Had I felt more of a connection with him, I might have renewed the correspondence but I just wasn’t feeling it.

And then there was Mr. R. I had not corresponded with Mr. R but I had a crush on him. I winked at, “favorited” and messaged him on several sites – with no response. Then, unexpectedly, we matched on Tinder. I was surprised and wondered if it was a mistake that he would quickly rectify by unmatching me. He didn’t unmatch me but neither did he make the first move. Feeling fed up, I was tempted to delete him rather than send another possible futile message. My ego is not immune from bruising! A friend advised me to just go forward and send Mr. R a message since there could have been a number of reasons why he had not responded before that had nothing to do with me.

So, I put myself out there once again. Mr. R answered but did not respond in kind to my witty banter. His profile said something about having his shots for rabies and distemper so I made what I thought was a clever comment/question but he ignored that and instead sent a nonsequiter that stopped the flow.

I waited a day and then decided to ignore his reply with a generic “excellent.” He replied with what would be his only question or comment about me: “What do you do for a living?”

Now, my profile says I’m a writer…so he could have commented on that or asked, “what type of writing do you do?”

Also, there’s something about the phrase “do for a living” that bugs me. It’s more crass than asking about someone’s job. I prefer to not ask about a man’s work as my initial query. It puts you on that boring Q and A tract of basic questions. I like to have a little flirty fun at the beginning, before moving on to the following essentials:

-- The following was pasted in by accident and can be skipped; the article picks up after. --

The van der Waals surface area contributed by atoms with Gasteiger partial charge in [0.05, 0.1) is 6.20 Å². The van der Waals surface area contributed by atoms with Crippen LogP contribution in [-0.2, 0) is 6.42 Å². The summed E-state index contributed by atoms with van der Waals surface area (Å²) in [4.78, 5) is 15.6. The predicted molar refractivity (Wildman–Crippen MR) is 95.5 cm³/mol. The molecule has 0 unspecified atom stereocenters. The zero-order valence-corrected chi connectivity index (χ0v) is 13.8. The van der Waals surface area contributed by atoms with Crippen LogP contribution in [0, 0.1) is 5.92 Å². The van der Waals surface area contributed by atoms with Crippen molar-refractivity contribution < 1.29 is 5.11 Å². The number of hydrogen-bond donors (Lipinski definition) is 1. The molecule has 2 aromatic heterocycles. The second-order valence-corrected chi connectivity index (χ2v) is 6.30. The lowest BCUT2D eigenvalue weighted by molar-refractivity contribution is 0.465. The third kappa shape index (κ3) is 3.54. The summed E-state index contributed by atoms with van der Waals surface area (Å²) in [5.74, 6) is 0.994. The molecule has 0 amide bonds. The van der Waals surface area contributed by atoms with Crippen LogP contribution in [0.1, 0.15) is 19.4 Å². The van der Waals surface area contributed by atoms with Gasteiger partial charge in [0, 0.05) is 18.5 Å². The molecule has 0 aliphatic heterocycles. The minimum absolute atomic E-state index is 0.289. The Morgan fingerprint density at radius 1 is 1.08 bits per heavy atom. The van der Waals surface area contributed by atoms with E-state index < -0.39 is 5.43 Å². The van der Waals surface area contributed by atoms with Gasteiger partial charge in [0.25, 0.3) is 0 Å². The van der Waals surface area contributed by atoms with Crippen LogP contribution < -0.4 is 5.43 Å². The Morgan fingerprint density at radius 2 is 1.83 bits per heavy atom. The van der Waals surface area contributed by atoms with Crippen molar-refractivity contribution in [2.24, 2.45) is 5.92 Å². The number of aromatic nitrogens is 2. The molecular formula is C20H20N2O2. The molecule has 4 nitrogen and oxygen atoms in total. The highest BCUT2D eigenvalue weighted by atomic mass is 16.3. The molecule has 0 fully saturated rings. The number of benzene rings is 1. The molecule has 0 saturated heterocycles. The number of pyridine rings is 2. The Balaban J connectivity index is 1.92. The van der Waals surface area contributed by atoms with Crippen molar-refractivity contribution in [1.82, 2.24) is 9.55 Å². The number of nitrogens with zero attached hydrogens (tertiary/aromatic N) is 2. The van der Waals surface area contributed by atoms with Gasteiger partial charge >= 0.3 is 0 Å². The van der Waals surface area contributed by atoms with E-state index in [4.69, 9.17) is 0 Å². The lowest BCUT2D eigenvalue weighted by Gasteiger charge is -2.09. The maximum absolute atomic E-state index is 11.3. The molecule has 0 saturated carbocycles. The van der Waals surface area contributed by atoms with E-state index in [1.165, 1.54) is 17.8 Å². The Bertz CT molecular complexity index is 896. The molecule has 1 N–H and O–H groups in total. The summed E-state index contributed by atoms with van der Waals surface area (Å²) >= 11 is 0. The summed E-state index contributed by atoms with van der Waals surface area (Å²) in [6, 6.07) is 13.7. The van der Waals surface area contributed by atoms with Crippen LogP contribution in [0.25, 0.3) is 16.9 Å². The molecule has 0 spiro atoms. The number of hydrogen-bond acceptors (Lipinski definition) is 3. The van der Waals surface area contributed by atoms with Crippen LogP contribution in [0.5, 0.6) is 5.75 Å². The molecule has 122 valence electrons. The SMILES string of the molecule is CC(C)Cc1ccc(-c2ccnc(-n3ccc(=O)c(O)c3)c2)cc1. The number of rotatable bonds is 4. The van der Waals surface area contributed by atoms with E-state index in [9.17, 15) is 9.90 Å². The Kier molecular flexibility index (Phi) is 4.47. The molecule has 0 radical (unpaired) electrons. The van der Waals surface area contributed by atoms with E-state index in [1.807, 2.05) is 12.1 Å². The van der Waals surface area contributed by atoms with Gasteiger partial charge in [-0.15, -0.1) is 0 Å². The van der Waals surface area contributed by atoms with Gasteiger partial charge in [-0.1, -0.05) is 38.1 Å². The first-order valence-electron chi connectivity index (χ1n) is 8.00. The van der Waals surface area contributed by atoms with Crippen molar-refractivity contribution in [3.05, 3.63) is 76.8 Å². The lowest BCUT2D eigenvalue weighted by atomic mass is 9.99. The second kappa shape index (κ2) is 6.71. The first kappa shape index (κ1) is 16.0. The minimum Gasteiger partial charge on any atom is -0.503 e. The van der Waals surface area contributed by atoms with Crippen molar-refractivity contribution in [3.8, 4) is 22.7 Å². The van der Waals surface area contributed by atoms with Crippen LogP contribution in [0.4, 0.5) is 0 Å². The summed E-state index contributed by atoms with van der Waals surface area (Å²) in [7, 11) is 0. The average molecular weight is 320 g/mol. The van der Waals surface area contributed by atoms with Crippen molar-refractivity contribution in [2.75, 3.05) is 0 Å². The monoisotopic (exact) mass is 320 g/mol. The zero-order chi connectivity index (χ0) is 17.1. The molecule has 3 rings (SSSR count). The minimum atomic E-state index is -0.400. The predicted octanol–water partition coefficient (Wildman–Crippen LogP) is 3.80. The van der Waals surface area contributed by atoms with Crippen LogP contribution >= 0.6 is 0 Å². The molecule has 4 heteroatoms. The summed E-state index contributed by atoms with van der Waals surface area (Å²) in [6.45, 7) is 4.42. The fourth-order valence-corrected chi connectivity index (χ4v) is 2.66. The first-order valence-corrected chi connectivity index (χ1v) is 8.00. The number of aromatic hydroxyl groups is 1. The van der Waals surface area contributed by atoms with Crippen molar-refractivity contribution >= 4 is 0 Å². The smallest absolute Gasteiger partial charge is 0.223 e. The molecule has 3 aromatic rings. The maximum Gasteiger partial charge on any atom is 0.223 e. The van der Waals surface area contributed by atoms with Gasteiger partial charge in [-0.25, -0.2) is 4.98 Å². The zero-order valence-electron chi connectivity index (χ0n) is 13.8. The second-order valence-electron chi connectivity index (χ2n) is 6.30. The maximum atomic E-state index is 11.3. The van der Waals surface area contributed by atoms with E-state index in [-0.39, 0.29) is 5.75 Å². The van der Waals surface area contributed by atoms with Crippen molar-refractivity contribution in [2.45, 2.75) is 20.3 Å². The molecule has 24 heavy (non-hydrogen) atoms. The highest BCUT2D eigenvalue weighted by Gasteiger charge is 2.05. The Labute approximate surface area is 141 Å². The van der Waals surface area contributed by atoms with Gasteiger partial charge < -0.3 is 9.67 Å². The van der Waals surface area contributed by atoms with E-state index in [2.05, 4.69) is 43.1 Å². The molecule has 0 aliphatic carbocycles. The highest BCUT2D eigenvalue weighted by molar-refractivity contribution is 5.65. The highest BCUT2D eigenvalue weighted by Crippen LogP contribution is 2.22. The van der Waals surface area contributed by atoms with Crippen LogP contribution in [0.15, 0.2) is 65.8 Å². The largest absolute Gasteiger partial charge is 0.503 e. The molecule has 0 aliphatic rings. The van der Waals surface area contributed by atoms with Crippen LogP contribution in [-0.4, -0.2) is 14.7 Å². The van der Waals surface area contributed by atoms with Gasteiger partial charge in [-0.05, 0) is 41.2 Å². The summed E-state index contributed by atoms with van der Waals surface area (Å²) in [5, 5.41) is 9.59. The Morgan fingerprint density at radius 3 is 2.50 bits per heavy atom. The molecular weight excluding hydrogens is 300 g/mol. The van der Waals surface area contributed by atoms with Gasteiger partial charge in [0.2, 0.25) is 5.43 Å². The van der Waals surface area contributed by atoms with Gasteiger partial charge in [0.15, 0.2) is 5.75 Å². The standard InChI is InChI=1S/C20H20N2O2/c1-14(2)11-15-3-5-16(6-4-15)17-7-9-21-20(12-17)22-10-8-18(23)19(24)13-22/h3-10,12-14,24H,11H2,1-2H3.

*Where do you live? (on Tinder that’s critical)

*Are you divorced?

*Are those YOUR twin 5 year olds?

I answered Mr. R and told him I was retired and now write for myself. I followed up with a specific question about his photography career. His passion for photography consumed the rest of our e-conversation. He never brought it back to me and failed to respond to my last comment. I gave it a couple of days and unmatched him. It felt good and I was totally cured of my crush.

There have been some other “out of the woodwork” examples, including a guy I met for one brief date. I left after one drink. It was clear I wasn’t interested and yet he started viewing me again as if that date never happened. Then there was the guy who messaged me ad nauseum before we finally scheduled an in person meeting, which he then cancelled because of work. Now he’s viewing me again. Sigh.

Online dating is often a feast or famine proposition – whether it’s men from the past coming out of the woodwork, new matches reaching out, or nothing happening at all.

I’m just trying to hang in and keep up hope.

Until next week, happy dating or not dating.